There is a new and noticeable bounce in Nate’s steps today. No one knows what the future holds for Nate just as we do not know what tomorrow holds for us.  Of this we can be certain:  all any of us have is today. If the St. Francis Shelter can make that day just a little bit better for anyone, in any way, we have accomplished our mission.

Change is on the Horizon

Major changes to the St. Francis Shelter are on the horizon.  We do not know their exact nature or the timeline we face.  Still, we have today, and for me, that means 12 to 15-hour days at the shelter, seven days each week.  People ask why I do what I do.  Frankly, I ask myself that question on a regular basis.  The answer comes from years of experience serving the homeless community.  Like my friend Nate, I want this place to be here for others. That is why we rise early and prepare the shelter every morning for another day, today.

“I’ve come to believe in this place,” Nate says.

I love this place, the people who work here and the people we serve.

Whatever the future holds for Nate, we are prepared to face it with him even if that means to arrange for hospice to attend to him in the shelter for his final days. Only my Friend upstairs knows those answers. I am living proof of the power of prayer and what it did for me in my time of dire need.  I beg of you to pray for Nate in the same way.  The simple fact that so many people held me in their prayers, sustained me in my darkest days. So please keep Nate in your prayers. And if I could ask, please send him a card.  The physical presence of that can be miraculous… believe me, I know.

Nathan Gaston
601 E. Ft. Lowell
Tucson, AZ  85705

May God bless and keep you all.


                                Carl Zawatski, Director, St. Francis Shelter


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Winter Shelter Celebration

You are cordially invited to celebrate the opening of the winter warming shelter.  The opening event will occur Thursday evening, November 29, 6 PM at the Sacred Heart Church located at 601 E Ft. Lowell Road.  Dinner will be served at 7 PM.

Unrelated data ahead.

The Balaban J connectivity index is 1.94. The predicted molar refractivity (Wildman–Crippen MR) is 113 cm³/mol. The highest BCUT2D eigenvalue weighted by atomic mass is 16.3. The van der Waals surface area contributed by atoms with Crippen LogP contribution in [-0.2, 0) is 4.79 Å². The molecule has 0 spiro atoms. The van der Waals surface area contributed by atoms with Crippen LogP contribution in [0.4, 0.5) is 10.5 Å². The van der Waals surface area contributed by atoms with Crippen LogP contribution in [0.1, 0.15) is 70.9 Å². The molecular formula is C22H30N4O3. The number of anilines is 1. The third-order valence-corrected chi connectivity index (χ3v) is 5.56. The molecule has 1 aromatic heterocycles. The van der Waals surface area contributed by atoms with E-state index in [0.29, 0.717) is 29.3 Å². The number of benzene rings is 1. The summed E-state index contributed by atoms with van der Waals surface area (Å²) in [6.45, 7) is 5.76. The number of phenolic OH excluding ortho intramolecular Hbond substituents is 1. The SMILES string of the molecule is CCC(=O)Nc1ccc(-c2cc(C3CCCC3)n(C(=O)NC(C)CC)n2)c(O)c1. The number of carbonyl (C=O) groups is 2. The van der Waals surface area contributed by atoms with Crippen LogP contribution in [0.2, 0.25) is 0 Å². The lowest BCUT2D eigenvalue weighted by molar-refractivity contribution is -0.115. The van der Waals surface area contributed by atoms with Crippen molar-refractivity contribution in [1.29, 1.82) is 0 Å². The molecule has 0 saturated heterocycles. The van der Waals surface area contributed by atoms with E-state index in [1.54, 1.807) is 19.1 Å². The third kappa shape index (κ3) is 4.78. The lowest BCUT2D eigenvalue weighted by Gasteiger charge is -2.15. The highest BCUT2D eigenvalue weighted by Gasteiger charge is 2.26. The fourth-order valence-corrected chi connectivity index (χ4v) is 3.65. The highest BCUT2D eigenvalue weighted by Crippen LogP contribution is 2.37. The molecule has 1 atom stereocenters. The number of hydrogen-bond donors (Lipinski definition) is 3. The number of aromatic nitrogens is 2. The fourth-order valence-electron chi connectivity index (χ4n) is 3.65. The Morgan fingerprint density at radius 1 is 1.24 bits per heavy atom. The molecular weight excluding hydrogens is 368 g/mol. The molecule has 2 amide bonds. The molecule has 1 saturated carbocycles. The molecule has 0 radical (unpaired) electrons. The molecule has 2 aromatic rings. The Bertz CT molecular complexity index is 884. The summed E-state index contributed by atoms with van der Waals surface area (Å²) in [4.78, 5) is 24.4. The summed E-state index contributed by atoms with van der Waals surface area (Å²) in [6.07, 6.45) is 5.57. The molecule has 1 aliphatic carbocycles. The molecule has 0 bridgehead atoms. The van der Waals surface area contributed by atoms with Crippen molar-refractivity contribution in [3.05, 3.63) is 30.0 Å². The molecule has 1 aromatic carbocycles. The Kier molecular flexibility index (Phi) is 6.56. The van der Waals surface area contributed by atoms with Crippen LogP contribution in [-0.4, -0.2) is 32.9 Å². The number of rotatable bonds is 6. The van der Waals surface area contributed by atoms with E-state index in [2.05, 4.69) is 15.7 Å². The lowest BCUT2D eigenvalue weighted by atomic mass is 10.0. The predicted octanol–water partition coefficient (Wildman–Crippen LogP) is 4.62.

You can conveniently pay with our PayPal button.  As you process your payment you will have the opportunity to note that your donation is intended as admission to the dinner event.

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Volunteers and Non-Cash Donations

Not everyone has the wherewithal to make financial donations to our shelter despite their strong desire to do it.  If cash is short but the heart is willing, there are other ways to help our homeless brothers and sisters…

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Cancer-free and Back in the Saddle


Back in the Saddle

As some of you know, I was diagnosed with cancer in November 2017.  My 10-month battle has affected my work at the shelter.  Normally, when a donation comes in, I promptly send a thank you card.  Because I have been lax in that important duty, I must begin this post by extending a huge thank you to all supporters and donors to the St. Francis Shelter.  I have not overlooked you and am eternally grateful, though a bit ashamed that I have fallen behind on these important ‘thank you’ cards.

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Bums at Breakfast

Guest post by E.S. Kraay
Author of The Olympian, A Tale of Ancient Hellas